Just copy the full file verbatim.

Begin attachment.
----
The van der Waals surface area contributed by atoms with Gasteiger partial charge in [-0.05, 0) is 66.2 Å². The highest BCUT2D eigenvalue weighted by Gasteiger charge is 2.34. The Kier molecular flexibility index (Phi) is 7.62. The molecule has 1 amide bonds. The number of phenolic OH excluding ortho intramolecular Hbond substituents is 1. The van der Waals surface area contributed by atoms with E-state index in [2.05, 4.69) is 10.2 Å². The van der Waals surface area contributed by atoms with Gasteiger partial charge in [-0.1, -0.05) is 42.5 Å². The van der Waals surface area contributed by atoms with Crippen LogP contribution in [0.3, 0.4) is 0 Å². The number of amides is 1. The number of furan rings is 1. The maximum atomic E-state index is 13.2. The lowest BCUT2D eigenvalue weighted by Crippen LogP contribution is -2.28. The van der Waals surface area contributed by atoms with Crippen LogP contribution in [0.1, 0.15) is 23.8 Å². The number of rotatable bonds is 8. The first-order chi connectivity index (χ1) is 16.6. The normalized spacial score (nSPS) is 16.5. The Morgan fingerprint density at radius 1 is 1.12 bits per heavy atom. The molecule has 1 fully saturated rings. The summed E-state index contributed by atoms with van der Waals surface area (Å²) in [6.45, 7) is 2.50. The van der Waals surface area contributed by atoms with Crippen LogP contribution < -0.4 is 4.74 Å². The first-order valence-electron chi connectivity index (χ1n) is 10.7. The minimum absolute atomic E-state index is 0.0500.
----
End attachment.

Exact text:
The van der Waals surface area contributed by atoms with Gasteiger partial charge in [-0.05, 0) is 66.2 Å². The highest BCUT2D eigenvalue weighted by Gasteiger charge is 2.34. The Kier molecular flexibility index (Phi) is 7.62. The molecule has 1 amide bonds. The number of phenolic OH excluding ortho intramolecular Hbond substituents is 1. The van der Waals surface area contributed by atoms with E-state index in [2.05, 4.69) is 10.2 Å². The van der Waals surface area contributed by atoms with Gasteiger partial charge in [-0.1, -0.05) is 42.5 Å². The van der Waals surface area contributed by atoms with Crippen LogP contribution in [0.3, 0.4) is 0 Å². The number of amides is 1. The number of furan rings is 1. The maximum atomic E-state index is 13.2. The lowest BCUT2D eigenvalue weighted by Crippen LogP contribution is -2.28. The van der Waals surface area contributed by atoms with Crippen LogP contribution in [0.1, 0.15) is 23.8 Å². The number of rotatable bonds is 8. The first-order chi connectivity index (χ1) is 16.6. The normalized spacial score (nSPS) is 16.5. The Morgan fingerprint density at radius 1 is 1.12 bits per heavy atom. The molecule has 1 fully saturated rings. The summed E-state index contributed by atoms with van der Waals surface area (Å²) in [6.45, 7) is 2.50. The van der Waals surface area contributed by atoms with Crippen LogP contribution < -0.4 is 4.74 Å². The first-order valence-electron chi connectivity index (χ1n) is 10.7. The minimum absolute atomic E-state index is 0.0500.